Special tactics Airman honored for role in liberating Afghan city

  • Published
  • By Senior Airman Ryan Conroy
  • 24th Special Operations Wing
It was a 96-hour battle: four ambushes, 17 airstrike missions and the eventual safety of a 150-person team that led to one special tactics combat controller receiving the Silver Star April 7, 2017, at Pope Army Airfield.

Tech. Sgt. Brian Claughsey, a combat controller assigned to the 21st Special Tactics Squadron, was awarded the nation’s third highest valor medal for his role in liberating Kunduz City, Afghanistan, from the Taliban over four days, Sept. 30-Oct. 4, while assigned to a joint special operations team.

"Brian is a consummate special tactics professional," said Chief Master Sgt. Jeffrey Guilmain, the chief enlisted manager of the 720th Special Tactics Group. "His recognition exemplifies the ground combat skill, airmanship expertise, and bravery that our Airmen bring to the joint special operations force."

Claughsey’s medal contributes to his unit’s legacy of valor; the 21st STS is one of the highest decorated Air Force units in recent history in terms of individual valor awards, totaling five Air Force Crosses and 10 Silver Stars since 9/11—there have only been only nine Air Force Crosses awarded since Sept. 11. All have been awarded to special tactics Airmen.

"The teams here aren't seeking any of this recognition; it's really about the job for them, and it’s about the service to our nation," said Lt. Col. Stewart Parker, commander of the 21 STS. “If you saw these folks on a day-to-day basis in the squadron, it's just how we do business."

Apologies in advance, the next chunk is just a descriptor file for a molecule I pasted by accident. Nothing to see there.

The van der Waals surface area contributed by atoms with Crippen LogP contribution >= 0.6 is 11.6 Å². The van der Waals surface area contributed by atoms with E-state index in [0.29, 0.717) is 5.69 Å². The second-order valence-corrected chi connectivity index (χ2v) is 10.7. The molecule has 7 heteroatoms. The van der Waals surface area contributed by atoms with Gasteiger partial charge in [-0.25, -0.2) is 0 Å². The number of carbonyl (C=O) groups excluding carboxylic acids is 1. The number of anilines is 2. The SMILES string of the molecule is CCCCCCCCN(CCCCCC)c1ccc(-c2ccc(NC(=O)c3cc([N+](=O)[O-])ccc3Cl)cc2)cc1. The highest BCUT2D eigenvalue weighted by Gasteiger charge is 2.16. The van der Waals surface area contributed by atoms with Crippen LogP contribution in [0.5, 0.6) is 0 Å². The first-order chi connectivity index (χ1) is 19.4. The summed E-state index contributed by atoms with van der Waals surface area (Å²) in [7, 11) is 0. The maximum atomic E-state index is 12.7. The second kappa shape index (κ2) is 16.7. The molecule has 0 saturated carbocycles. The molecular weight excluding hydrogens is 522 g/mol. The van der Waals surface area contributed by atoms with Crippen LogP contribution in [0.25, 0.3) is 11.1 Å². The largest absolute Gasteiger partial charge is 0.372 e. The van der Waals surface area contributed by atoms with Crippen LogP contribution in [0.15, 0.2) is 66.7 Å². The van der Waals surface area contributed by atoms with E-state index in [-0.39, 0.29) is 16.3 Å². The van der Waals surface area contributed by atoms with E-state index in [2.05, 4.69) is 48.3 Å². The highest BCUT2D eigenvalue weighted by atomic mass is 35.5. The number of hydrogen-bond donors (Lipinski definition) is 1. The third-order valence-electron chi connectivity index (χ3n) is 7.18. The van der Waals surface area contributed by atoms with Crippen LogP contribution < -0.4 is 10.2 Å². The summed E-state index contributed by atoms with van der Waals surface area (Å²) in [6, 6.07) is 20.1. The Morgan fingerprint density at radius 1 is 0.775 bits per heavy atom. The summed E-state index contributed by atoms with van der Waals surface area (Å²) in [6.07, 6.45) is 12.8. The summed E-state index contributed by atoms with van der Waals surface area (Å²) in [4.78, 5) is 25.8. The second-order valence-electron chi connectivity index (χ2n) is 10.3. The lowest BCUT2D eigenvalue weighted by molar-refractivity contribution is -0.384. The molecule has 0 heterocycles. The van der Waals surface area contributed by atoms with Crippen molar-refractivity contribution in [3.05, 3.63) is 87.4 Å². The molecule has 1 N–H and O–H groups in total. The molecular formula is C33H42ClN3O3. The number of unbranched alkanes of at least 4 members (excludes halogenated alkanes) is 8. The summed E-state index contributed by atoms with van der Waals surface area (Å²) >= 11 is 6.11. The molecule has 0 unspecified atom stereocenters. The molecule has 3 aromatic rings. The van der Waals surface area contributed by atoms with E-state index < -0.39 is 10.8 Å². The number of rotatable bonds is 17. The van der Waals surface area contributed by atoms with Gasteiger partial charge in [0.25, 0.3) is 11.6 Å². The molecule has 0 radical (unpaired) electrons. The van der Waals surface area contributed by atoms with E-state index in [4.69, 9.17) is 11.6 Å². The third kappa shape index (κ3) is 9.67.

The night before the four-day battle, Claughsey, attached to a U.S. Army special forces team alongside Afghan National Army forces, was notified that an airfield in Kunduz province was overran by Taliban forces. That night, the joint special operations forces team successfully took back and secured the airfield, with the Afghan army forces maintaining control of it.

The next morning, their team learned the entire city was under Taliban-control—and their mission was to liberate the city of Kunduz. The team planned quickly for the infiltration, borrowing light-skinned pickup trucks from the Afghan army and U.S. Army special forces Humvees to drive a 50-vehicle convoy into the city.

"As we passed the airfield, civilians were leaving in droves, which is a telltale sign that the Taliban took over," Claughsey said. "The state of the city upon infiltration was completely desolate, with the exception of the Taliban."

Shortly after passing the airfield they secured the night before, the convoy was ambushed from a fortified building. Claughsey, riding in the fourth vehicle with the ground force commander, suppressed enemy fire by coordinating an AC-130 gunship strike on the building.

From that point on, Claughsey was constantly coordinating with aircraft above to relay information on the enemy's whereabouts along the route.

"The entire route was covered with Taliban forces, so there were several strikes along the way-- one of the strikes was about 70 meters from friendly forces," Claughsey said. "The AC-130 did a phenomenal job of putting those rounds down and keeping us safe and allowing us to continue on."

Then, the convoy tripped a wire, triggering a vehicle-borne improvised explosive device and halting the convoy in its tracks. Claughsey's vehicle was at a four-way intersection and came under fire from two different machine gun locations at close distance. While Claughsey fought back with his personal weapon, two special forces Soldiers in an all-terrain vehicle mounted with an M-240B machine gun put themselves between Claughsey's vehicle and the attackers to protect and suppress the ambush.